In situations of emergency and chronic necessity in certain communities, some of the faithful, despite lacking the character of the sacrament of Orders, have acted appropriately and within their proper limits in dealing with these realities. The necessary aspect of hierarchical relationship has been maintained while constantly seeking to remedy the situation of emergency.(13) Such faithful are called and deputed to assume specific duties which are as important as they are sensitive. Sustained by the grace of the Lord and by their sacred ministers journeying alongside them, they are well received by the communities which they serve. Sacred Pastors are extremely grateful for the generosity with which numerous religious and lay faithful present themselves for this specific service, carried out with a loyal "sensus Ecclesiae" and an edifying dedication. Particular thanks and encouragement should be extended to those who carry out these tasks in situations of persecution of the Christian community. This is also true for mission territories, whether these be geographical or cultural, and for places where the Church is newly planted or where the presence of the priest is only sporadic.(14)
This is not the place to develop the theological and pastoral richness of the role of the lay faithful in the Church which has already been amply treated in the Apostolic Exhortation Christifideles laici.
The scope of this present document is simply to provide a clear, authoritative response to the many pressing requests which have come to our Dicasteries from Bishops, Priests and Laity seeking clarification in the light of specific cases of new forms of "pastoral activity" of the non-ordained on both parochial and diocesan levels.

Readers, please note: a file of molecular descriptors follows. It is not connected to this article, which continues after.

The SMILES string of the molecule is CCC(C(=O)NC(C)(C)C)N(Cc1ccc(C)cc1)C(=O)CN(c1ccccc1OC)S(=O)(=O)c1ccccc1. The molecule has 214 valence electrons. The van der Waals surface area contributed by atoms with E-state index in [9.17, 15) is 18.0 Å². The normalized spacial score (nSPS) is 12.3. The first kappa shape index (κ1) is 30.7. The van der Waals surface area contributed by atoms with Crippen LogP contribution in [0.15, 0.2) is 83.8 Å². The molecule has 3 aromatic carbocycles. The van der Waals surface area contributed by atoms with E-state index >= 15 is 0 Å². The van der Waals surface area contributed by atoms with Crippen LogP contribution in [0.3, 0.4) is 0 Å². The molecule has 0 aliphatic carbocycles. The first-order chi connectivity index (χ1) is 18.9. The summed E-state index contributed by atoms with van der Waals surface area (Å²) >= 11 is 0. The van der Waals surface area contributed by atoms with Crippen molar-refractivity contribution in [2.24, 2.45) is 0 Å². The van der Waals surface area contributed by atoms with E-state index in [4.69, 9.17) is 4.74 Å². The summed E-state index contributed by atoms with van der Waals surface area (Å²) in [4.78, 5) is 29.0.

Though being born in very difficult and emergency situations and even initiated by those who sought to be genuinely helpful in the pastoral moment, certain practices have often been developed which have had very serious negative consequences and have caused the correct understanding of true ecclesial communion to be damaged. These practices tend to predominate in certain areas of the world and even within these, a great deal of variation can be found.
These matters cause the grave pastoral responsibility of many to be recalled. This is especially true of Bishops (15) whose task it is to promote and ensure observance of the universal discipline of the Church founded on certain doctrinal principles already clearly enunciated by the Second Vatican Ecumenical Council (16) and by the Pontifical Magisterium (17) thereafter.
This document came into being as a result of deliberations within our Dicasteries as well as from a Symposium attended by representatives of the Episcopates most affected by the problem.
This text was drawn up based on the solid foundation of the ordinary and extraordinary Magisterium of the Church and is entrusted for its faithful application, first of all to the Bishops most affected by the issues raised. It is also brought to the attention of the Prelates of those ecclesiastical jurisdictions where, even though the practices described are not found in those territories at this time, given their rapid diffusion, such situation could change quickly.
Before addressing the concrete situations which were presented to us, it is necessary to look briefly at the essential theological elements underlying the significance of Holy Orders in the organic make-up of the Church. This is so that the ecclesiastical discipline will be understood better in light of the truth and of ecclesial communion which are concerned with promoting the rights and obligations of all, and for which in the Church "the salvation of souls must always be the supreme law".(18)